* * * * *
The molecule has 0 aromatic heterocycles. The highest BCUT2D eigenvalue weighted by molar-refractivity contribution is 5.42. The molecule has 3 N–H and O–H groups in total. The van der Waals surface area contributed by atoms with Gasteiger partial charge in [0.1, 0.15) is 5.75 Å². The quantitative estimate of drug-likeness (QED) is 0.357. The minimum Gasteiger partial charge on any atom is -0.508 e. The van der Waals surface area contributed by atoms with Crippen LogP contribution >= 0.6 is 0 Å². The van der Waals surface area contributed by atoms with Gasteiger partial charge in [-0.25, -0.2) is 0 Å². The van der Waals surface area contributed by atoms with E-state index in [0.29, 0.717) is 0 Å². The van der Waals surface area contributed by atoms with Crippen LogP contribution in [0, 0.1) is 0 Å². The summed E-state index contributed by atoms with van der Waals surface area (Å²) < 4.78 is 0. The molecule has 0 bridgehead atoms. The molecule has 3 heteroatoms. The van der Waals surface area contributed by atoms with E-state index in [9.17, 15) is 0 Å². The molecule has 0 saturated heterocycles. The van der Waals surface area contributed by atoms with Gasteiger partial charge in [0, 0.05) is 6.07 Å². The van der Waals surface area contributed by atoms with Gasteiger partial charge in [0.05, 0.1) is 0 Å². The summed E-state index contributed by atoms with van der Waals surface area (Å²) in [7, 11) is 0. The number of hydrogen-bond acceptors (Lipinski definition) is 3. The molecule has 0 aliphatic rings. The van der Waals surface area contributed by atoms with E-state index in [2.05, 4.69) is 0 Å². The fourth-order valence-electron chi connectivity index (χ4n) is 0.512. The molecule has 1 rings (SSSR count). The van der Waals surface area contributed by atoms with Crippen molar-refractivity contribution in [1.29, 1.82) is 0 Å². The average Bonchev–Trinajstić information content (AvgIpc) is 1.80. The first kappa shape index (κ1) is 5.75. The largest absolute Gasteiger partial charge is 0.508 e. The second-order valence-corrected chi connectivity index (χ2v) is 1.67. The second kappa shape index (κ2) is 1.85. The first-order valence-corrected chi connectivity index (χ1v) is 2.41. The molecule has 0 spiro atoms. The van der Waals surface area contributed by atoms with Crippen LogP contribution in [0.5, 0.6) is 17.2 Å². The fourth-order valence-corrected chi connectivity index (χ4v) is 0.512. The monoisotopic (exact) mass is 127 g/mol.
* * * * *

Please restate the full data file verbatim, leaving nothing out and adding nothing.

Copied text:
The molecule has 0 aromatic heterocycles. The highest BCUT2D eigenvalue weighted by molar-refractivity contribution is 5.42. The molecule has 3 N–H and O–H groups in total. The van der Waals surface area contributed by atoms with Gasteiger partial charge in [0.1, 0.15) is 5.75 Å². The quantitative estimate of drug-likeness (QED) is 0.357. The minimum Gasteiger partial charge on any atom is -0.508 e. The van der Waals surface area contributed by atoms with Crippen LogP contribution >= 0.6 is 0 Å². The van der Waals surface area contributed by atoms with Gasteiger partial charge in [-0.25, -0.2) is 0 Å². The van der Waals surface area contributed by atoms with E-state index in [0.29, 0.717) is 0 Å². The van der Waals surface area contributed by atoms with Crippen LogP contribution in [0, 0.1) is 0 Å². The summed E-state index contributed by atoms with van der Waals surface area (Å²) < 4.78 is 0. The molecule has 0 bridgehead atoms. The molecule has 3 heteroatoms. The van der Waals surface area contributed by atoms with E-state index in [9.17, 15) is 0 Å². The molecule has 0 saturated heterocycles. The van der Waals surface area contributed by atoms with Gasteiger partial charge in [0, 0.05) is 6.07 Å². The van der Waals surface area contributed by atoms with Gasteiger partial charge in [0.05, 0.1) is 0 Å². The summed E-state index contributed by atoms with van der Waals surface area (Å²) in [7, 11) is 0. The number of hydrogen-bond acceptors (Lipinski definition) is 3. The molecule has 0 aliphatic rings. The van der Waals surface area contributed by atoms with E-state index in [2.05, 4.69) is 0 Å². The fourth-order valence-electron chi connectivity index (χ4n) is 0.512. The molecule has 1 rings (SSSR count). The van der Waals surface area contributed by atoms with Crippen molar-refractivity contribution in [1.29, 1.82) is 0 Å². The average Bonchev–Trinajstić information content (AvgIpc) is 1.80. The first kappa shape index (κ1) is 5.75. The largest absolute Gasteiger partial charge is 0.508 e. The second-order valence-corrected chi connectivity index (χ2v) is 1.67. The second kappa shape index (κ2) is 1.85. The first-order valence-corrected chi connectivity index (χ1v) is 2.41. The molecule has 0 spiro atoms. The van der Waals surface area contributed by atoms with Crippen LogP contribution in [0.5, 0.6) is 17.2 Å². The fourth-order valence-corrected chi connectivity index (χ4v) is 0.512. The monoisotopic (exact) mass is 127 g/mol.